Laitusis, C. C. (2010). Examining the impact of audio presentation on tests of reading comprehension . Applied Measurement in Education , 23 (2), 153–167.

Journal Article

Laitusis, C. C. (2010). Examining the impact of audio presentation on tests of reading comprehension. Applied Measurement in Education, 23(2), 153–167.


Educator survey; Elementary; Extended time; K-12; Learning disabilities; Middle school; No disability; Oral delivery; Reading; Recorded delivery (audio or video); Student survey; U.S. context




The accommodations received by participants included answers recorded in test booklet—instead of on answer sheet—and 150% extended time, as well as audio presentation via CD and headset.


A total of 1,181 grade 4 students—527 students with learning disabilities (LD) and 654 students without disabilities—and 847 grade 8 students—376 with LD and 471 without disabilities—from 84 public and private schools in New Jersey (U.S.) participated. Demographic data reported on the ethnic diversity as well as the male/female ratio of participants.

Dependent Variable

The measure of reading comprehension was the Gates-McGinitie Reading Tests (GMRT) Fourth Edition subtest on comprehension. Additionally, other screening tests for fluency included the Woodcock-Johnson III Diagnostic Reading Battery (WJ-III DRB) Reading Fluency subtest, the Test of Silent Word Reading Fluency (TOSWRF), and 4th graders also received two other subtests of WJ-III DRB on letter-word identification and word attack. Finally, data were collected through a student survey and a teacher survey.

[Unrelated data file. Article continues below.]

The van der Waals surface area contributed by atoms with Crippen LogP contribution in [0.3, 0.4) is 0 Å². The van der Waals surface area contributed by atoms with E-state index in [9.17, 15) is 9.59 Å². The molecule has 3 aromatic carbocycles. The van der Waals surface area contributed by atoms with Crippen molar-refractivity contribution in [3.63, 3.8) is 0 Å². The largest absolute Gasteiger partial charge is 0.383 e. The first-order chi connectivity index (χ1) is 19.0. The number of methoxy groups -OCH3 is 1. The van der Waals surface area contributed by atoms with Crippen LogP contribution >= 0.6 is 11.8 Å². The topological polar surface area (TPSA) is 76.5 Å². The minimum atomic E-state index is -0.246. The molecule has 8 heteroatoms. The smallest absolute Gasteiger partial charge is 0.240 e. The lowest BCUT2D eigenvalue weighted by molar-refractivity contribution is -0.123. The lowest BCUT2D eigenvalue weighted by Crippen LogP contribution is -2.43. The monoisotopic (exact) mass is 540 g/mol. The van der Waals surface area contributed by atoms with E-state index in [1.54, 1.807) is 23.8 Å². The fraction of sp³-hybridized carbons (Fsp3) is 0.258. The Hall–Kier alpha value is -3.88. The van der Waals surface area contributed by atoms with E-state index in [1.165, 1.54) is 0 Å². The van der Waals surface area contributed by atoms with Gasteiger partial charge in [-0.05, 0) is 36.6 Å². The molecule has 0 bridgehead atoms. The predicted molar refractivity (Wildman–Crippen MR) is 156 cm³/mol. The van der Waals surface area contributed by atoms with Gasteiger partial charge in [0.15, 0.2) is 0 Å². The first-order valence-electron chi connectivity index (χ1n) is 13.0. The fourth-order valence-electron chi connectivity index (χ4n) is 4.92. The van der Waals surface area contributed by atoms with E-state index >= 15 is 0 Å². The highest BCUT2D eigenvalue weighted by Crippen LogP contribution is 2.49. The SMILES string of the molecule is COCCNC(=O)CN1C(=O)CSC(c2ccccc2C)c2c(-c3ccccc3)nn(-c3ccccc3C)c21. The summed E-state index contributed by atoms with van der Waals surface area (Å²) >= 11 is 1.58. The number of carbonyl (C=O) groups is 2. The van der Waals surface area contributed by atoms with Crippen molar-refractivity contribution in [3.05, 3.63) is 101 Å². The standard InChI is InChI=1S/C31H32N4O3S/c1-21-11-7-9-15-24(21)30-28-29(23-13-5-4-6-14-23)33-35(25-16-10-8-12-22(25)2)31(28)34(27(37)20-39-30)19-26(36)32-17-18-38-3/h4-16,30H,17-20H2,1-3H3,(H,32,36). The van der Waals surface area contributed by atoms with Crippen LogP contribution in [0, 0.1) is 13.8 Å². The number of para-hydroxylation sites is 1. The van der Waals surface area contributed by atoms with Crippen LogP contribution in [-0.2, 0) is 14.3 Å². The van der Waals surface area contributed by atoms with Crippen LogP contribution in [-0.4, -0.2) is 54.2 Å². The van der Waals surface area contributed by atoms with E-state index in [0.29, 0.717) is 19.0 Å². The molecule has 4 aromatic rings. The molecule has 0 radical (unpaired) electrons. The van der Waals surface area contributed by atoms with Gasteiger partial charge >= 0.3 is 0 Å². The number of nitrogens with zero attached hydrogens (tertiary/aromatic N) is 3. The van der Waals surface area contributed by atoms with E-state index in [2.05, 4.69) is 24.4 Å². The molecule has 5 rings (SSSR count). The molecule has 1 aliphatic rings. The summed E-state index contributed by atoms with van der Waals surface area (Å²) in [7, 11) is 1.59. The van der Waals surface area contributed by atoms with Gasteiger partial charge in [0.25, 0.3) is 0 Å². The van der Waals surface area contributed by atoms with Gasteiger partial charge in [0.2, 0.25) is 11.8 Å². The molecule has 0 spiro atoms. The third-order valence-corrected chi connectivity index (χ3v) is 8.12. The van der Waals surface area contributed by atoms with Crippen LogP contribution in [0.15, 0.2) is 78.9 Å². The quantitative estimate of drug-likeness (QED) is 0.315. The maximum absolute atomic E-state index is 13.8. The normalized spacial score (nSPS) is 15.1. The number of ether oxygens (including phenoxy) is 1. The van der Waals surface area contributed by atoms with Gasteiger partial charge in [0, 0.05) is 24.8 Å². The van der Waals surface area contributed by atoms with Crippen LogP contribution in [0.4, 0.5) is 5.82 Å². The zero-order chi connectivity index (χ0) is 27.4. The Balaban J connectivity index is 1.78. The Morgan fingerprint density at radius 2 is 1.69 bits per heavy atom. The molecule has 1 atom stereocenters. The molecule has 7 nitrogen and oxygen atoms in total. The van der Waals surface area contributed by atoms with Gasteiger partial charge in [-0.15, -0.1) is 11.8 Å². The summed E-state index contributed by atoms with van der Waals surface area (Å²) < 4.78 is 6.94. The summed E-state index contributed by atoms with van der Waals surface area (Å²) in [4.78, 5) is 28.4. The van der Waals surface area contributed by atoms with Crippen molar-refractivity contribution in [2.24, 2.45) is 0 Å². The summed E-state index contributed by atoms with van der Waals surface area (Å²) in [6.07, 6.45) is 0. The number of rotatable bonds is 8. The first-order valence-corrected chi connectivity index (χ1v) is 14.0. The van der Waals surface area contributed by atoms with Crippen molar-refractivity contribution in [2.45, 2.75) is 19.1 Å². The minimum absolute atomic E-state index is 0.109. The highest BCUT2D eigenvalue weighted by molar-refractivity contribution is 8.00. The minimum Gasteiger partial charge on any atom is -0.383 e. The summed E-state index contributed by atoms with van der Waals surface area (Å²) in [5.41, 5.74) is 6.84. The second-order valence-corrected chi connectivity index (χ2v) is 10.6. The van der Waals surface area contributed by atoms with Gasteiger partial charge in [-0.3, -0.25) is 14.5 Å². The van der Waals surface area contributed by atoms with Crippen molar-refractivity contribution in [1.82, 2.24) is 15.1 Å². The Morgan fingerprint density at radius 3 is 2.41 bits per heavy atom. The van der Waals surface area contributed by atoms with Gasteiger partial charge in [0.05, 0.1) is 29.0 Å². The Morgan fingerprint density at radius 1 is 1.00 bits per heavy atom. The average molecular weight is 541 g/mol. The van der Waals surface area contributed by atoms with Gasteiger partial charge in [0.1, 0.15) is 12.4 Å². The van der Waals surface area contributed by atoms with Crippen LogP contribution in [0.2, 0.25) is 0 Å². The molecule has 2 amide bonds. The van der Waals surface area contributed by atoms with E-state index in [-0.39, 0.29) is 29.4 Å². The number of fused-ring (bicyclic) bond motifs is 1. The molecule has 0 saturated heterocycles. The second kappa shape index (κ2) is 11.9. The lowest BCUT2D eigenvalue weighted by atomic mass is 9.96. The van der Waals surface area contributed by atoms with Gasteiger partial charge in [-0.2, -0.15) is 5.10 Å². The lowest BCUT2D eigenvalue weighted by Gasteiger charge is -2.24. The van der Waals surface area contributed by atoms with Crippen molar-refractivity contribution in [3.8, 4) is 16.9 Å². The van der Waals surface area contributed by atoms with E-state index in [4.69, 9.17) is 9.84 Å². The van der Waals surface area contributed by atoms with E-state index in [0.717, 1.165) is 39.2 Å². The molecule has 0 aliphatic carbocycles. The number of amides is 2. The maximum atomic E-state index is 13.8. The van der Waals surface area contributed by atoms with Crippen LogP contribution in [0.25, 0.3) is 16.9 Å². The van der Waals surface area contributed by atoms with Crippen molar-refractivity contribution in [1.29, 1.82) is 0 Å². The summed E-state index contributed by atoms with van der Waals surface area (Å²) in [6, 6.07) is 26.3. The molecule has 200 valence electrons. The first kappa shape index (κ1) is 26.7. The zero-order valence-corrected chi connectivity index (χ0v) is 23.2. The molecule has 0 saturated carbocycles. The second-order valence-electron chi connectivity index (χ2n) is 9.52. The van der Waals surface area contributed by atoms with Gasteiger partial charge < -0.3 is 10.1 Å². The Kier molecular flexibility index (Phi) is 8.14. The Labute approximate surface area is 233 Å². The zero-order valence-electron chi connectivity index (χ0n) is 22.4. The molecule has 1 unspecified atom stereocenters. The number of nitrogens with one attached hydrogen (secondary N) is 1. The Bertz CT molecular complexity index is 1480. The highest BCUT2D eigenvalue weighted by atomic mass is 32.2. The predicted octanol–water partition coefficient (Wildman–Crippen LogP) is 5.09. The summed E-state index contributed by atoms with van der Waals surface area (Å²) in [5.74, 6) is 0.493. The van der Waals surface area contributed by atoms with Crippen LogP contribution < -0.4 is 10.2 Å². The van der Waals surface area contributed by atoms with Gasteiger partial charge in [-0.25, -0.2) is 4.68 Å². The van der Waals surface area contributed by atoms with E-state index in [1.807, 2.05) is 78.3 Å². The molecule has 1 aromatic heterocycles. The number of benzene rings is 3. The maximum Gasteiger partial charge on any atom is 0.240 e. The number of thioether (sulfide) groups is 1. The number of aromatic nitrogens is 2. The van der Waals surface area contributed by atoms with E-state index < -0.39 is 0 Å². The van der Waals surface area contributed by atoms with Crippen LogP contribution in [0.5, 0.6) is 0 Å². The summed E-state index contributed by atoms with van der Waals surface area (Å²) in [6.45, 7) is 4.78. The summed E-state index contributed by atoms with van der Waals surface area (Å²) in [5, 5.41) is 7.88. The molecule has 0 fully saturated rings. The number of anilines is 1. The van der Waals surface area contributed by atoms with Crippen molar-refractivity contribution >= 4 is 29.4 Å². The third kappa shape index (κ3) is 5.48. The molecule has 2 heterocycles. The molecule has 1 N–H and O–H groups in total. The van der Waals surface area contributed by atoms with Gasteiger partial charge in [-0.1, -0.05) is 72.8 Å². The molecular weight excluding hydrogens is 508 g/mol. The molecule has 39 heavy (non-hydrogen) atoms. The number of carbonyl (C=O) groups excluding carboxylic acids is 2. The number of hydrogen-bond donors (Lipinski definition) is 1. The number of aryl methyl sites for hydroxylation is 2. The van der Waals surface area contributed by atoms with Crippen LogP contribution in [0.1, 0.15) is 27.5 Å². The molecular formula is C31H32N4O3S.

In addition to finding lower test scores for students with reading disabilities than for students without disabilities, a differential boost was identified for students with LD who received the audio presentation accommodation at both the fourth and eighth grade levels—although the boost was determined to be larger in the lower grade than in the higher grade. Additional analyses accounted for reading fluency and ceiling effects, excluded their potential impact on the data. Constraints and limitations to the findings were detailed.